22 22 * * 7 /usr/local/cpanel/scripts/send_api_notifications > /dev/null 2>&1

I know all that looks scary right now but don’t worry! They’re just typical server scheduled server commands that tell it to do maintenance checks and tasks. For example:

  • Running daily backups.
  • Sending out notifications.
  • Deleting mailbox trash that’s older than 30 days.
  • Restarting failed services.

Basically all automated tasks are run by the server cron. It simply checks all the time and runs tasks when they’re scheduled. Most of the tasks you see in there are automatically entered by your server. But you can also add your own (sometimes required for certain plugin functions).

How to read a cron command:

15 */2 * * * /usr/local/cpanel/bin/dbindex >/dev/null 2>&1

  • 15 */2 * * * is the interval part. I would guess this means 15 mins on the hour of every other hour. (e.g. 2:15, 4:15, 6:15)
  • /usr/local/cpanel/bin/dbindex is the command. Basically if you had to type this command manually in CLI everyday, you can now simply make it a cron job and you wouldn’t have to do it anymore. It will run exactly as you type.
  • >/dev/null 2>&1 tells the system to discard any errors or outputs, instead of sending them to an error log or emailing you. Useful since this is only an automated task and nobody is actually at the computer to read it anyway.

And what is WP-Cron?

WP-Cron is PHP function built into WordPress that simulates the server cron service.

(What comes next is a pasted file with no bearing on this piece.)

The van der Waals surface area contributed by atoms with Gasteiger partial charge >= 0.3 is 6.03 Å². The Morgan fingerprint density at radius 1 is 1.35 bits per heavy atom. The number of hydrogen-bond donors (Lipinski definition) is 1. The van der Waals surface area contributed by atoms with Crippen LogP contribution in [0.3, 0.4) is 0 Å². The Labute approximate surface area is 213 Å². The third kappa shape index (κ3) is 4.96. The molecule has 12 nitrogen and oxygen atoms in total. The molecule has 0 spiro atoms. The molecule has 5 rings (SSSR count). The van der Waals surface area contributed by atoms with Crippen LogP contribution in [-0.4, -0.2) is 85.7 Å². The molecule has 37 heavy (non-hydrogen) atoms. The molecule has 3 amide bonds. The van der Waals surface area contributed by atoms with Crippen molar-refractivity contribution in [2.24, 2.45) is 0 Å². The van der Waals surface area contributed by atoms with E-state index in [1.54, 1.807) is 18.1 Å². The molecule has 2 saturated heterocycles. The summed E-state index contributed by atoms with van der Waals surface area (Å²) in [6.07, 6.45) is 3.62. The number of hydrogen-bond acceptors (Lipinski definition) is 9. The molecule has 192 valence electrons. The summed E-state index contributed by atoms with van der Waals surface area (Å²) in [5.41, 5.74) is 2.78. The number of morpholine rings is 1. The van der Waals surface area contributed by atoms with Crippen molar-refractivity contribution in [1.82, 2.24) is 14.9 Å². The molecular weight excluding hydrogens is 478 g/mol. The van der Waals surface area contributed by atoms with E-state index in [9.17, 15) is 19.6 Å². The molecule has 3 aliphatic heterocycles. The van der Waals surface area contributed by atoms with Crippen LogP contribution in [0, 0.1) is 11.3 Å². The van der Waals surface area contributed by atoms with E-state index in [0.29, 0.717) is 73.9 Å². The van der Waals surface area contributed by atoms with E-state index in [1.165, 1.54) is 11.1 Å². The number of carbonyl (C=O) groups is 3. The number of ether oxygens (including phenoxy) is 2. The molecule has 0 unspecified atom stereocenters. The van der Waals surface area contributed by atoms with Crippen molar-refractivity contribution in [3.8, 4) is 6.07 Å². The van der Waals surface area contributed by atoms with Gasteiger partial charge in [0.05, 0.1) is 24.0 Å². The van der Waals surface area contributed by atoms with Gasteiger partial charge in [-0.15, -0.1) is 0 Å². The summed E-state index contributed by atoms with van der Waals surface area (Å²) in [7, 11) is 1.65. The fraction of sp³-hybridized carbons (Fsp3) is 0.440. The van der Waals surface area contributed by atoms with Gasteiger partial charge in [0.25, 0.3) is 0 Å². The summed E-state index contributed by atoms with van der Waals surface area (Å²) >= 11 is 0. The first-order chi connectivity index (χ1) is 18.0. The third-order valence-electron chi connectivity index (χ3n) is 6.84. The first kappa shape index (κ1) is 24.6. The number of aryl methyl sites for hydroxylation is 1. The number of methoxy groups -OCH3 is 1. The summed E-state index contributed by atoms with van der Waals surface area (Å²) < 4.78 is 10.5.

It doesn’t actually check the server crontab file every second and run its scheduled tasks. It has its own internal “cron handler” file (not actually a file but stored in database) and only checks it when someone loads up the website. Basically, it’s a fake or pseudo cron service. Or as some developers like to say…”not a real cron job”.

Some scheduled “automated” functions you might find in a typical WordPress site:

  • Comments automatically emailed to commenters.
  • Backup plugin running every night.
  • Scheduled posts publishing live when it’s time.
  • Widgets updating to show the latest data.

How do you think your site “automatically” handles these functions? It does it using the WP-Cron function (which is built into WordPress and runs from the wp-cron.php file). And is triggered every time the website is requested.

This means…every time someone (or a crawler) visits your website…your site runs the wp-cron.php file.

….this can be bad for 2 main reasons:

  1. If your site has MANY VISITS (over 2K/day):
    • It slows down the server needlessly checking the WP cron list multiple times every minute.
    • So a high-traffic site with 500 visitors per second would run 500 WP-cron runs every second, not even including typical bot traffic as well!
  2. If your site has NO VISITS (under 100/day):
    • Your scheduled tasks might not run for long periods. For example if no one (no person or even a bot) visits your site, and you don’t log into the wp-admin area…your backup might not run, etc.
    • The scheduled tasks pile up until the moment you visit and then it runs super slow on that visit since it’s busy offloading all the backed up wp-cron tasks.

In real-world practice, the first issue is more common for me. It’s that high-traffic sites are being slowed down by excessive WP-cron runs. The latter issue of low-traffic sites doesn’t matter much because low-traffic usually means low importance anyway. You should absolutely disable it WP-cron and use your Linux server cron jobs instead if you have more than 100k monthly visitors.